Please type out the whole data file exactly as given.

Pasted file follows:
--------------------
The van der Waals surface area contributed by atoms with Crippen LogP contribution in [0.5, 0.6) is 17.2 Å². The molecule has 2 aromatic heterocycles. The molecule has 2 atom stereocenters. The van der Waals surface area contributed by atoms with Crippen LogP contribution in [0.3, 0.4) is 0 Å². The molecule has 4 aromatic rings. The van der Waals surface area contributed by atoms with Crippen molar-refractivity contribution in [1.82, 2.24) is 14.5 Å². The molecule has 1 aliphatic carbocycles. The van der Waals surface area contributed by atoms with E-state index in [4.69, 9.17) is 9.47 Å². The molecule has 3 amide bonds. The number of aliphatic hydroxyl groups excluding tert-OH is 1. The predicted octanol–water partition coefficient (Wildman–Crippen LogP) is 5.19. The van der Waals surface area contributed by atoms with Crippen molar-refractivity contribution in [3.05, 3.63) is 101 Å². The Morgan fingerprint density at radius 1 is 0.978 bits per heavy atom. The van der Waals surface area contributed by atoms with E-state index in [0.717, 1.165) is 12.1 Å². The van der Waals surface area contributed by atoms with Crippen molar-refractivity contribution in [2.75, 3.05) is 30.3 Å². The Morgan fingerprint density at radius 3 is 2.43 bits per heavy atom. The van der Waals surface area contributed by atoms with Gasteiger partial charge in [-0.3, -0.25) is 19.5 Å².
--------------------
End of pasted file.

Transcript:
The van der Waals surface area contributed by atoms with Crippen LogP contribution in [0.5, 0.6) is 17.2 Å². The molecule has 2 aromatic heterocycles. The molecule has 2 atom stereocenters. The van der Waals surface area contributed by atoms with Crippen LogP contribution in [0.3, 0.4) is 0 Å². The molecule has 4 aromatic rings. The van der Waals surface area contributed by atoms with Crippen molar-refractivity contribution in [1.82, 2.24) is 14.5 Å². The molecule has 1 aliphatic carbocycles. The van der Waals surface area contributed by atoms with E-state index in [4.69, 9.17) is 9.47 Å². The molecule has 3 amide bonds. The number of aliphatic hydroxyl groups excluding tert-OH is 1. The predicted octanol–water partition coefficient (Wildman–Crippen LogP) is 5.19. The van der Waals surface area contributed by atoms with Crippen molar-refractivity contribution in [3.05, 3.63) is 101 Å². The Morgan fingerprint density at radius 1 is 0.978 bits per heavy atom. The van der Waals surface area contributed by atoms with E-state index in [0.717, 1.165) is 12.1 Å². The van der Waals surface area contributed by atoms with Crippen molar-refractivity contribution in [2.75, 3.05) is 30.3 Å². The Morgan fingerprint density at radius 3 is 2.43 bits per heavy atom. The van der Waals surface area contributed by atoms with Gasteiger partial charge in [-0.3, -0.25) is 19.5 Å².